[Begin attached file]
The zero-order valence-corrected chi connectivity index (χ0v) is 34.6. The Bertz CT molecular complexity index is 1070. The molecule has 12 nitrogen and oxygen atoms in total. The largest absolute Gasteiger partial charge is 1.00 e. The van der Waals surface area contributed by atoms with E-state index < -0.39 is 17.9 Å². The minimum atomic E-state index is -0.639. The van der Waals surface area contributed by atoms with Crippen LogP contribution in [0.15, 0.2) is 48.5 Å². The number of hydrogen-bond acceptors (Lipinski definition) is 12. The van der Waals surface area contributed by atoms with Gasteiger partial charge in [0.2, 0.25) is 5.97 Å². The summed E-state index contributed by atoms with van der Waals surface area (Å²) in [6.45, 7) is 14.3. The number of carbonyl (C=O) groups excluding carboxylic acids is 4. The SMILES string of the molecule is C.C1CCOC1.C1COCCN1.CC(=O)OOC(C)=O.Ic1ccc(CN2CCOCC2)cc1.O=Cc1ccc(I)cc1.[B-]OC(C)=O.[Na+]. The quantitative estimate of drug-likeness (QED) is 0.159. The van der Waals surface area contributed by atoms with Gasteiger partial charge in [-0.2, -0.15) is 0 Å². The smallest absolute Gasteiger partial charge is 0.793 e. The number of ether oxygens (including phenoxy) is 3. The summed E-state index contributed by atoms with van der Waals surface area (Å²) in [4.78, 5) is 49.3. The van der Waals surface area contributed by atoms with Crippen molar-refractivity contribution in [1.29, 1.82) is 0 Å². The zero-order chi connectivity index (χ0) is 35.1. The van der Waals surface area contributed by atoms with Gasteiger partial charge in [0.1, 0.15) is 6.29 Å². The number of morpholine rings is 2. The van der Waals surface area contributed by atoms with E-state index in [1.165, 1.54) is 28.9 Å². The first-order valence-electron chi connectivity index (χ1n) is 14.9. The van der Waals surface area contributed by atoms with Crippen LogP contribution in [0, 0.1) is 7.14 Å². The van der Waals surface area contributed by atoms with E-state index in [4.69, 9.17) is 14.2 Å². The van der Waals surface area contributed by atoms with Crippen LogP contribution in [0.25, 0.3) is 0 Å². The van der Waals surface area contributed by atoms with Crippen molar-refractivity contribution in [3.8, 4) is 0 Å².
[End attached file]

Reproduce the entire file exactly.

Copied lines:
The zero-order valence-corrected chi connectivity index (χ0v) is 34.6. The Bertz CT molecular complexity index is 1070. The molecule has 12 nitrogen and oxygen atoms in total. The largest absolute Gasteiger partial charge is 1.00 e. The van der Waals surface area contributed by atoms with E-state index < -0.39 is 17.9 Å². The minimum atomic E-state index is -0.639. The van der Waals surface area contributed by atoms with Crippen LogP contribution in [0.15, 0.2) is 48.5 Å². The number of hydrogen-bond acceptors (Lipinski definition) is 12. The van der Waals surface area contributed by atoms with Gasteiger partial charge in [0.2, 0.25) is 5.97 Å². The summed E-state index contributed by atoms with van der Waals surface area (Å²) in [6.45, 7) is 14.3. The number of carbonyl (C=O) groups excluding carboxylic acids is 4. The SMILES string of the molecule is C.C1CCOC1.C1COCCN1.CC(=O)OOC(C)=O.Ic1ccc(CN2CCOCC2)cc1.O=Cc1ccc(I)cc1.[B-]OC(C)=O.[Na+]. The quantitative estimate of drug-likeness (QED) is 0.159. The van der Waals surface area contributed by atoms with Gasteiger partial charge in [-0.2, -0.15) is 0 Å². The smallest absolute Gasteiger partial charge is 0.793 e. The number of ether oxygens (including phenoxy) is 3. The summed E-state index contributed by atoms with van der Waals surface area (Å²) in [4.78, 5) is 49.3. The van der Waals surface area contributed by atoms with Crippen molar-refractivity contribution in [1.29, 1.82) is 0 Å². The zero-order chi connectivity index (χ0) is 35.1. The van der Waals surface area contributed by atoms with Gasteiger partial charge in [0.1, 0.15) is 6.29 Å². The number of morpholine rings is 2. The van der Waals surface area contributed by atoms with E-state index in [1.165, 1.54) is 28.9 Å². The first-order valence-electron chi connectivity index (χ1n) is 14.9. The van der Waals surface area contributed by atoms with Crippen LogP contribution in [0, 0.1) is 7.14 Å². The van der Waals surface area contributed by atoms with E-state index in [4.69, 9.17) is 14.2 Å². The van der Waals surface area contributed by atoms with Crippen LogP contribution in [0.25, 0.3) is 0 Å². The van der Waals surface area contributed by atoms with Crippen molar-refractivity contribution in [3.8, 4) is 0 Å².